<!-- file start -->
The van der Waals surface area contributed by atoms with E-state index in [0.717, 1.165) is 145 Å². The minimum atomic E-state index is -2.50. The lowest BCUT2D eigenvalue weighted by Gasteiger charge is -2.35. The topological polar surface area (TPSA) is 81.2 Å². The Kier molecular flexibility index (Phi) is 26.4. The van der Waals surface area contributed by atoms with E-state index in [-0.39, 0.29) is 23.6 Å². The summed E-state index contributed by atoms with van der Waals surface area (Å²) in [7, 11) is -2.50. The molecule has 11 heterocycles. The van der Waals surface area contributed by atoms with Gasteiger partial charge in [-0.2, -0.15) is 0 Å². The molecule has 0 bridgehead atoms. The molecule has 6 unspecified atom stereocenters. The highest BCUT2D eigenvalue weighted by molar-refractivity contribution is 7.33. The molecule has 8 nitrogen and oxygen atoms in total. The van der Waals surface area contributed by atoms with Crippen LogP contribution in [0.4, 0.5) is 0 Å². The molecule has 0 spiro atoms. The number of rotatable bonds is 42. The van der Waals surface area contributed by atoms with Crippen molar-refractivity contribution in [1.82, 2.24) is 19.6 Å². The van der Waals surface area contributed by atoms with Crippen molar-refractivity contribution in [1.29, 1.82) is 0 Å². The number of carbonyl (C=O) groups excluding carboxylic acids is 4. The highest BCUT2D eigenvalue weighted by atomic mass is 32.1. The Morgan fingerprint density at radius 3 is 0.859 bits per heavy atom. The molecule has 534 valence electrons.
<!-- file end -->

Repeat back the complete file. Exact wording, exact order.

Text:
The van der Waals surface area contributed by atoms with E-state index in [0.717, 1.165) is 145 Å². The minimum atomic E-state index is -2.50. The lowest BCUT2D eigenvalue weighted by Gasteiger charge is -2.35. The topological polar surface area (TPSA) is 81.2 Å². The Kier molecular flexibility index (Phi) is 26.4. The van der Waals surface area contributed by atoms with E-state index in [-0.39, 0.29) is 23.6 Å². The summed E-state index contributed by atoms with van der Waals surface area (Å²) in [7, 11) is -2.50. The molecule has 11 heterocycles. The van der Waals surface area contributed by atoms with Gasteiger partial charge in [-0.2, -0.15) is 0 Å². The molecule has 0 bridgehead atoms. The molecule has 6 unspecified atom stereocenters. The highest BCUT2D eigenvalue weighted by molar-refractivity contribution is 7.33. The molecule has 8 nitrogen and oxygen atoms in total. The van der Waals surface area contributed by atoms with Crippen LogP contribution in [0.4, 0.5) is 0 Å². The molecule has 0 spiro atoms. The number of rotatable bonds is 42. The van der Waals surface area contributed by atoms with Crippen molar-refractivity contribution in [1.82, 2.24) is 19.6 Å². The van der Waals surface area contributed by atoms with Crippen molar-refractivity contribution in [1.29, 1.82) is 0 Å². The number of carbonyl (C=O) groups excluding carboxylic acids is 4. The highest BCUT2D eigenvalue weighted by atomic mass is 32.1. The Morgan fingerprint density at radius 3 is 0.859 bits per heavy atom. The molecule has 534 valence electrons.